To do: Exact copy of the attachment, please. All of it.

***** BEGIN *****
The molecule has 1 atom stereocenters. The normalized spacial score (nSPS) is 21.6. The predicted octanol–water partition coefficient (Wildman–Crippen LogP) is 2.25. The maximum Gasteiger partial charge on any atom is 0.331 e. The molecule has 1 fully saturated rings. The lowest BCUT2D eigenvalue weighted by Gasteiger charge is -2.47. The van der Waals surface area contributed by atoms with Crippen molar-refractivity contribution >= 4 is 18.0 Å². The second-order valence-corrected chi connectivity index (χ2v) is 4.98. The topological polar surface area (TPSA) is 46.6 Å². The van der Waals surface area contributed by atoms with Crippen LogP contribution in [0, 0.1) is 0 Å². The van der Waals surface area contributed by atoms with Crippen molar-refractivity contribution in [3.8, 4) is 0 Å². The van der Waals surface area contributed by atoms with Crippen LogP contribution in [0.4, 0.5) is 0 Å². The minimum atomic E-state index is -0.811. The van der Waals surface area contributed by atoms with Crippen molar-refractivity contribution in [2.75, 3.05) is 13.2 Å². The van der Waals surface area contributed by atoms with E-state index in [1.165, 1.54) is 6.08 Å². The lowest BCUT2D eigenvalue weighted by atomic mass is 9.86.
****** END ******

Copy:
The molecule has 1 atom stereocenters. The normalized spacial score (nSPS) is 21.6. The predicted octanol–water partition coefficient (Wildman–Crippen LogP) is 2.25. The maximum Gasteiger partial charge on any atom is 0.331 e. The molecule has 1 fully saturated rings. The lowest BCUT2D eigenvalue weighted by Gasteiger charge is -2.47. The van der Waals surface area contributed by atoms with Crippen molar-refractivity contribution >= 4 is 18.0 Å². The second-order valence-corrected chi connectivity index (χ2v) is 4.98. The topological polar surface area (TPSA) is 46.6 Å². The van der Waals surface area contributed by atoms with Crippen LogP contribution in [0, 0.1) is 0 Å². The van der Waals surface area contributed by atoms with Crippen molar-refractivity contribution in [3.8, 4) is 0 Å². The van der Waals surface area contributed by atoms with Crippen LogP contribution in [0.4, 0.5) is 0 Å². The minimum atomic E-state index is -0.811. The van der Waals surface area contributed by atoms with Crippen molar-refractivity contribution in [2.75, 3.05) is 13.2 Å². The van der Waals surface area contributed by atoms with E-state index in [1.165, 1.54) is 6.08 Å². The lowest BCUT2D eigenvalue weighted by atomic mass is 9.86.